Our first public consultation confirmed this: the responses were broadly supportive of the status quo, with the caveat that most people wanted more rights for more people, not fewer rights for fewer people. Concerned that the results might be misleading, the commission ordered a second consultation. To our amazement, satisfaction or horror (depending on perspective), it produced virtually the same result as the first.

After 18 months of deliberation and reflection, it was clear to us that there has been no upsurge of agitation and anger towards the Human Rights Act, the European Convention or the European Court. To the extent that these legal instruments touch the lives of the people in the UK, the evidence before us suggested that the effects were largely tolerated or supported. The intolerance and lack of support appear to come largely from UKIP and Conservative Party stalwarts in various parts of England where the issue of Europe remains charged. David Cameron’s position as leader seems increasingly questioned by sections of his party who want a speedy referendum on whether the UK should remain within the EU, and many of his backbenchers make little distinction between the Council of Europe (and its Convention on Human Rights) and the EU, which is entirely distinct. Knowing that it would be economic madness to withdraw from the EU, leading Tories such as Chris Grayling, the current secretary of state for justice, seem to treat the Convention as little more than red meat to be offered to backbenchers and members, without fully appreciating the risk that talk of withdrawal presents for the system as a whole.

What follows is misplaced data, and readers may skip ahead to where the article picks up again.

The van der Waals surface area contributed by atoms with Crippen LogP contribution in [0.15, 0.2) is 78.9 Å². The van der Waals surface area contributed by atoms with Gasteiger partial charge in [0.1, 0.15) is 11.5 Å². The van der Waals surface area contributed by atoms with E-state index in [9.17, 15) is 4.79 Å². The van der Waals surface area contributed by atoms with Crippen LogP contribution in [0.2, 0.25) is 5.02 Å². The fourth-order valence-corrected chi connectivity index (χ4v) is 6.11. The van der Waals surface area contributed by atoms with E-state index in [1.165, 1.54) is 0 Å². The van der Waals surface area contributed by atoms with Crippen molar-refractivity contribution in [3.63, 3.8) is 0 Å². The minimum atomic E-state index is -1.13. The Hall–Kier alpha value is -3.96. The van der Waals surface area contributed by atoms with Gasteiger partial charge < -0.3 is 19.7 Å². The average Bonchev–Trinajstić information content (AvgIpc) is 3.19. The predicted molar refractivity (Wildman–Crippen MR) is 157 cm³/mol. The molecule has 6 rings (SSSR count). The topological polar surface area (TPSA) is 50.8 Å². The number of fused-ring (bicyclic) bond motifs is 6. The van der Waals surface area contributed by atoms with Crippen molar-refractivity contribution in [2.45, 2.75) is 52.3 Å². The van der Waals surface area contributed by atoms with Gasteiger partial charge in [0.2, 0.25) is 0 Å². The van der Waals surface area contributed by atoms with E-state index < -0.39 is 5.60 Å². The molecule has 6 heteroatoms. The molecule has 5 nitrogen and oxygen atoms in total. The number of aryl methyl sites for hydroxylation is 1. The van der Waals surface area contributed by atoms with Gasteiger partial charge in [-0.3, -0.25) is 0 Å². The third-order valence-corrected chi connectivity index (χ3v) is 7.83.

When appointed, we were entirely open to the possibility of the UK’s having a Bill of Rights. But now is not the time for it. On the contrary, it would pose considerable dangers, both in terms of the break-up of the United Kingdom and for the European Convention that the UK has nourished and which provides valuable safeguards around the whole of Europe. For that reason, we considered it more useful to prepare a minority report. The reaction to the majority opinion since the publication of the Commission’s findings makes it clear that the UK Bill of Rights has been kicked into the long grass. This is the text of our report: